On November 4th 2008, Senator Barack Obama became the first African American to be elected President of the United States. His historic victory was the culmination of one the most thrilling election campaigns in modern history.
His campaign made politics appealing and accessible to most and people all over the world had taken a keen interest and were gripped by election fever. Obama’s election campaign was a unique one and the interest it stirred was partly because of his willingness to embrace and utilize technology to reach young people. While other campaigns made use of the Internet and technology, few used Twitter, Facebook, YouTube and other social platforms so extensively. The website barackobama.com, launched and coordinated by Chris Hughes – one of the original founding members of Facebook, was used by individuals to organize their communities on behalf of Obama, fundraise and create volunteer groups. Obama’s legendary “Yes We Can” speeches struck a chord with voters who had endured the Bush administration, the war in Afghanistan, a global financial crisis and were in desperate need of fresh hope. Obama’s campaign ignited something in Americans and people all over the world, especially in Africa.
African election campaigns are far less glamorous affairs and often fail to rouse national, much less international, interest. Perhaps it is because the concept of true democracy, political tolerance and multi-party states is less of a reality in many African nations and as such elections feel to most like an exercise in futility. Over the years however, a number of elections (and the campaigns leading to them) have attracted attention and captured our imaginations – each one for different reasons.
Liberia: Ellen Johnson-Sirleaf – Africa’s first elected female head of State.
On November 4th 2008, Senator Barack Obama became the first African American to be elected President of the US. His victory was the culmination of one the most thrilling election campaigns in modern history.
Liberia was founded by former American slaves and was Africa’s first republic. The country’s past is one of military coups, presidential assassinations and a bloody civil war, which saw young children being turned into drug, addicted soldiers who raped and murdered on command. The war ended in 1997 and Charles Taylor was elected President in July of that year. His greed and mismanagement resulted in fresh rebellion and in August 2003 he agreed to step down and he went into exile in Nigeria. Taylor siphoned Liberia’s funds into his personal coffers (an estimated US$100million), bankrupted Liberia and left it the world’s poorest nation. In 2003, the various rebel groups agreed to appoint businessman Gyude Bryant to the position of Chairman of the National Transitional Government and he ruled until democratic elections could be held. In 2005, Liberians were finally given the opportunity to exercise their democratic right to vote. Ellen Johnson-Sirleaf, who was contesting elections for the 3rd time – she ran for Vice President in 1985 and ran against Charles Taylor in 1997 - put herself forward once again. In her campaign, Johnson-Sirleaf who was a mother and grandmother said she wanted to become President “to bring a motherly sensitivity and emotion to the presidency” in order to heal a nation which had endured so much brutality and pain.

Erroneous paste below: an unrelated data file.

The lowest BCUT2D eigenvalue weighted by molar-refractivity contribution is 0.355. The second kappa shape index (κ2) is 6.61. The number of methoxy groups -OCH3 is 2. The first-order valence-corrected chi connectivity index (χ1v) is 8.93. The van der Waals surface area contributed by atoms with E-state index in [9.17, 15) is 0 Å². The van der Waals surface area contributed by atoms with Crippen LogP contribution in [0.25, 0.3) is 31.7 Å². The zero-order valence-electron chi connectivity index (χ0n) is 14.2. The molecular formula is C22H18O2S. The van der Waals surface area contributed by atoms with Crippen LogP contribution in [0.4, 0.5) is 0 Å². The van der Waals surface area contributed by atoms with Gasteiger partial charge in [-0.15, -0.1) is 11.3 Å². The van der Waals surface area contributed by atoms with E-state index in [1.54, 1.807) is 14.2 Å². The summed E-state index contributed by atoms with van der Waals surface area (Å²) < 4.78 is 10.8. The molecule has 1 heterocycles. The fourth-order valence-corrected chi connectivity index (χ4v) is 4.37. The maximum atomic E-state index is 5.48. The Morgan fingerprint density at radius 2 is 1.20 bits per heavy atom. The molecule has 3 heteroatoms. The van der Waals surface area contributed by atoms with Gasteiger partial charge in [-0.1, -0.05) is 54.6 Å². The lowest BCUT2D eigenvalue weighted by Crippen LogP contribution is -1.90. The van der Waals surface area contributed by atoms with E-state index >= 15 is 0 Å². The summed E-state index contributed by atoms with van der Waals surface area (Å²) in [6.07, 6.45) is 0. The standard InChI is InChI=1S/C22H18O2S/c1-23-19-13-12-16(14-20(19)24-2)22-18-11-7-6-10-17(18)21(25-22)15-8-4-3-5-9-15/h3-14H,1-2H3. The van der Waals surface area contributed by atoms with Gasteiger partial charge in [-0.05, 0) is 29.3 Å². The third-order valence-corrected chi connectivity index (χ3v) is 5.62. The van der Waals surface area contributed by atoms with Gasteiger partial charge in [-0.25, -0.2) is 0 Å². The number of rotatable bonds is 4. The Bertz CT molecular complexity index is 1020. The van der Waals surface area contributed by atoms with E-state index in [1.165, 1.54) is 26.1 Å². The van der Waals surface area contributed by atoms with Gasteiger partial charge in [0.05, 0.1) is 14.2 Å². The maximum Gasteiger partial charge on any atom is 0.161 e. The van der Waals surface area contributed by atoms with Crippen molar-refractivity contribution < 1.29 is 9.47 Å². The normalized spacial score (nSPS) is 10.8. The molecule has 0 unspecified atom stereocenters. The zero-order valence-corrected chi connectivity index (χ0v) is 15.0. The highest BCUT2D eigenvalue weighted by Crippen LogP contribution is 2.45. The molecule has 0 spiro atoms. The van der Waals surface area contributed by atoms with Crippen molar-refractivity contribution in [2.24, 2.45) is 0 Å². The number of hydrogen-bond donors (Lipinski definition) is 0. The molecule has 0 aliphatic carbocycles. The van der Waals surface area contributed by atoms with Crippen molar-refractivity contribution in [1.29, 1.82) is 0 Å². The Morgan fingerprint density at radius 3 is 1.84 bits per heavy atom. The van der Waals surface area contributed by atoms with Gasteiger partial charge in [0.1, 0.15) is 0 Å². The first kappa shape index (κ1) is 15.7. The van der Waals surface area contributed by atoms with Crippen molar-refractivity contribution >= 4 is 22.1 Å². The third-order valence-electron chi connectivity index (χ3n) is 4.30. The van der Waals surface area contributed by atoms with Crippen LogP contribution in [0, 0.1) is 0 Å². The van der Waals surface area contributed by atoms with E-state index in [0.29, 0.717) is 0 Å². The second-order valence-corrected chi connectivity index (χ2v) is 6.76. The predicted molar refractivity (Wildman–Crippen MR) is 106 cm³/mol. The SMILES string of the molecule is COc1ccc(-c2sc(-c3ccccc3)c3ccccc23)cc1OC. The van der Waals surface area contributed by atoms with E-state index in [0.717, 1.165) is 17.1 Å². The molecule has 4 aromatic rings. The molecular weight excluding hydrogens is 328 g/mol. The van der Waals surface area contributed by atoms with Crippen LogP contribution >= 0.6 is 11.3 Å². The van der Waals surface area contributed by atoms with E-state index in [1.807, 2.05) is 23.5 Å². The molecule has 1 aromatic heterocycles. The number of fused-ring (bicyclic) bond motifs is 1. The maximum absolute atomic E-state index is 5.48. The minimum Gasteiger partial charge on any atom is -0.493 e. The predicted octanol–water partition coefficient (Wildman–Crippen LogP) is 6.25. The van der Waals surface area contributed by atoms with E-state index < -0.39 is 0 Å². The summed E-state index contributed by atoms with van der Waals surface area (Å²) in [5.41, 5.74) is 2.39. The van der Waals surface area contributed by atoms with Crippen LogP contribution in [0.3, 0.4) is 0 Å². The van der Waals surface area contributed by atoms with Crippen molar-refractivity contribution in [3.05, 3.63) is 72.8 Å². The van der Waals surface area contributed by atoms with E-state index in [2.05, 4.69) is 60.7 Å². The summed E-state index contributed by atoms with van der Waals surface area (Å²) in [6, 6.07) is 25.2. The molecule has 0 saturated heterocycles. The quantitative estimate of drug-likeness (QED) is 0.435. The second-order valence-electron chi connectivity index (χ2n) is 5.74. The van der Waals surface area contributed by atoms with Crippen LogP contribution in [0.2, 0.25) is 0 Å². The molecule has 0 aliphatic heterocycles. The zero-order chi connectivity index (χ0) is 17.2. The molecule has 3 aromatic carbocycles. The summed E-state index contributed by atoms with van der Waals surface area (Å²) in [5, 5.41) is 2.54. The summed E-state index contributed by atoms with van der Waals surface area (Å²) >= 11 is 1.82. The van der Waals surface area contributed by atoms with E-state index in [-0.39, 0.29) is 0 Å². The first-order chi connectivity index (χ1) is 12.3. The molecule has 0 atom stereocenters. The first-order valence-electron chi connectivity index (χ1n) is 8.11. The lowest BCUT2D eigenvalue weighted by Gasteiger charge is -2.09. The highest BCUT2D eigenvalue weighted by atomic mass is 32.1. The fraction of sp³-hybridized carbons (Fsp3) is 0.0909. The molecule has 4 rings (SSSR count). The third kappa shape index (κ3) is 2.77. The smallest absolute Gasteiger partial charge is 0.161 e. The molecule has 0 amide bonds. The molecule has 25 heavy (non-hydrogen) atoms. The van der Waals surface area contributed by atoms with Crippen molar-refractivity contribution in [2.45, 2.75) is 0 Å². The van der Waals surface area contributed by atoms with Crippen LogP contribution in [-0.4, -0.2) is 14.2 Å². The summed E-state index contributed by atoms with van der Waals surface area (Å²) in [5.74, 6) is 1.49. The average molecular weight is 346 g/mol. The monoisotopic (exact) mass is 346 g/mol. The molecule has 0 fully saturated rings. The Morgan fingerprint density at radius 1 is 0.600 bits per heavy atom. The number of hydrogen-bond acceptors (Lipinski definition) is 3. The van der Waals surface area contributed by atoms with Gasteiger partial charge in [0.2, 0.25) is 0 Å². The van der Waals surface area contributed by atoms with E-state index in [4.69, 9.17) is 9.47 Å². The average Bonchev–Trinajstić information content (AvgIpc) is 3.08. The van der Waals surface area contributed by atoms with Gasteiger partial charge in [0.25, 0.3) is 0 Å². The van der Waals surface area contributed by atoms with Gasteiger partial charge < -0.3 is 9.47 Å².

This “sensitivity and emotion” though did not mean she was a soft on issues. Even before she was elected president, Ellen Johnson-Sirleaf and several female lawyers had set out to address the issue of rape and the prescribed sentences and they were taking on the legislature of Liberia. Johnson-Sirleaf had never been afraid to take anyone on and voice her criticisms. She was imprisoned for publicly criticizing the Doe administration and twice had to flee her country and go into exile as her life was threatened.
Ellen Johnson-Sirleaf’s 2005 presidential campaign appealed mostly to women and gender sensitive men (one man was quoted as saying only a man could be strong enough to deal with Liberia’s problems) and women turned out in droves to vote. This was part of her desire in daring to run for the presidency: to empower women and inspire them to run for office.
“The Iron-Lady” as her supporters affectionately call her, is currently serving her second term as President and slowly Liberia is rebuilding itself.
Zimbabwe: Robert Mugabe – Africa’s oldest and third longest serving elected head of State.
Robert Mugabe came to power in April 1980 after the Rhodesian Bush War which started in 1964 and ended in 1979. Mugabe and his previously banned ZANU party won the first democratic elections resoundingly: they were, after all, the party, which had fought for Zimbabwe’s independence and attained majority rule. Mugabe’s first term sought to reassure Zimbabweans, black and white, that the country belonged to them all and they should work together to build it. In the 1985 elections, ZANU and Robert Mugabe increased their majority and Zimbabwe continued to enjoy prosperity and Mugabe was the darling of the world. ZANU united with their main political rival ZAPU, which had contested previous elections as Patriotic Front, led by Joshua Nkomo and became ZANU PF in 1987. In this way Robert Mugabe had shut down the competition and Zimbabwe essentially became a one party state.
Up until the Parliamentary elections of 2000, Zanu PF faced no real opposition. The emergence and popularity of MDC woke Mugabe and ZANU PF up to the realisation that their position was not secure and they needed to do something other than hold rallies and make a few promises around election time to secure votes.